Challenge #00893-B162: Perish the Thought

(Was trying to find the post that inspired this, but couldn’t)
Considering that literature professors, English teachers, and mandatory readings have managed to make Shakespeare boring, even with the subject material, jokes, innuendo, memorable insults everywhere, and masterful handling of it all, imagine the travesty that will be lessons on Discworld in a few centuries.

Time’s winged chariot… renders all things boring.

They were
doing the Pratchett section of English Lit, which was only slightly less
dull than the Victorian Romance section of English lit. Which included one of the more snore-worthy stories of Sherlock Holmes. But that was
sunshine and daisies compared to Shakespeare.

At least most of Pratchett was still understandable.

Most of it.

is plastic. You only had to look at Shakespeare for that. Before Shakespeare invented half of it, English was nigh-incomprehensible. And
Lora had checked by looking up the Canturbury Tales by Chaucer.


That was extra credit that felt like a punishment detail.

And speaking of punishment…

was Lora’s turn to read. She cleared her throat and droned, “Elves are wonderful. They provoke wonder. Elves are marvellous. They cause
marvels. Elves are fantastic. They create fantasies. Elves are
glamorous. They project glamour. Elves are enchanting. They weave
enchantment. Elves are terrific. They beget terror. The thing about
words is that meanings can twist just like a snake, and if you want to
find snakes look for them behind words that have changed their meaning.
No one ever said elves are nice. Elves are bad.“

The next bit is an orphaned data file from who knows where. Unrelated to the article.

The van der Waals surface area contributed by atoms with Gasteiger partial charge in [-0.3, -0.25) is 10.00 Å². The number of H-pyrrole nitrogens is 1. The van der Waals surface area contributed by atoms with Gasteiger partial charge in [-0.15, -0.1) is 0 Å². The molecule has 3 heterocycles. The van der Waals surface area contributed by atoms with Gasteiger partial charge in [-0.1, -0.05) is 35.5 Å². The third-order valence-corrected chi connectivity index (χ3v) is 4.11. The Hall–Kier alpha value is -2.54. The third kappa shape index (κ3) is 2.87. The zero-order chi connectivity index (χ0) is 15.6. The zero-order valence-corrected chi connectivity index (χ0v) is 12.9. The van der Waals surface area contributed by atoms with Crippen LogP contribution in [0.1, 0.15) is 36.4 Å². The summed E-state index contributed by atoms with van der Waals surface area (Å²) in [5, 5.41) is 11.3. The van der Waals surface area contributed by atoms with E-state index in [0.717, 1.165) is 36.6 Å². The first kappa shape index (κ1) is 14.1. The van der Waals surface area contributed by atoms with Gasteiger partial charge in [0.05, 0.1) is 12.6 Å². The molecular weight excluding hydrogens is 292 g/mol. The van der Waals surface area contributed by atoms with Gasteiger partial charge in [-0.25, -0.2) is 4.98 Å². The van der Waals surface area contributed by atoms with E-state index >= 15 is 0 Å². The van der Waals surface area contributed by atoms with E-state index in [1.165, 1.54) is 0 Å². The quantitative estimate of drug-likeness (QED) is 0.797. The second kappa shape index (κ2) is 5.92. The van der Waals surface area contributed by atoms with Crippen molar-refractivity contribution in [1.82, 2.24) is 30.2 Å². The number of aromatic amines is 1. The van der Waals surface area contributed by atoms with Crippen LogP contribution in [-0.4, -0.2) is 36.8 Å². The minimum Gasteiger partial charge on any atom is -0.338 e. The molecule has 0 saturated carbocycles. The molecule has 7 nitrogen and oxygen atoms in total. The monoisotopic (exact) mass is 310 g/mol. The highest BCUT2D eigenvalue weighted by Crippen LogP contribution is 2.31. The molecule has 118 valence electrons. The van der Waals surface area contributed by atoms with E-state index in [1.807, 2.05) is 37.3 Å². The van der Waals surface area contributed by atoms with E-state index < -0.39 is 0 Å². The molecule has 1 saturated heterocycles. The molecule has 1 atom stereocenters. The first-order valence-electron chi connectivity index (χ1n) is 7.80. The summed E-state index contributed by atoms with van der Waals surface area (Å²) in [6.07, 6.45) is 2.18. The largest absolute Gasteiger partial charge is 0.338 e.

Her gran had the
entire set. Lora knew because during summers and sick visits, Gran would
read some of the more kid-friendly stories to her. They sounded infinitely more interesting than this perpetual grind as Boris struggled
with his reading. Making it sound like every individual word was a sentence as he dragged his finger across the page.

Every sentence was a prison sentence. Lora swore the seconds were ticking backwards.

then the class nerd had her turn. Briefly, sunnily, happily turning the words to life and putting colour into the lesson. She even did voices.

Lora turned to stare. How could Vernia read like that? Like she enjoyed it? She was like Gran. Excited to hear that there was a Pratchett section in
their English Lit classes.

Of course Mr Blakely had to interrupt the good reading with a lesson on what Pratchett had meant. Explaining
the joke until it died a lonely death in the pits of dullness.

There had to be a better way to learn this stuff.

Maybe she could ask Gran.

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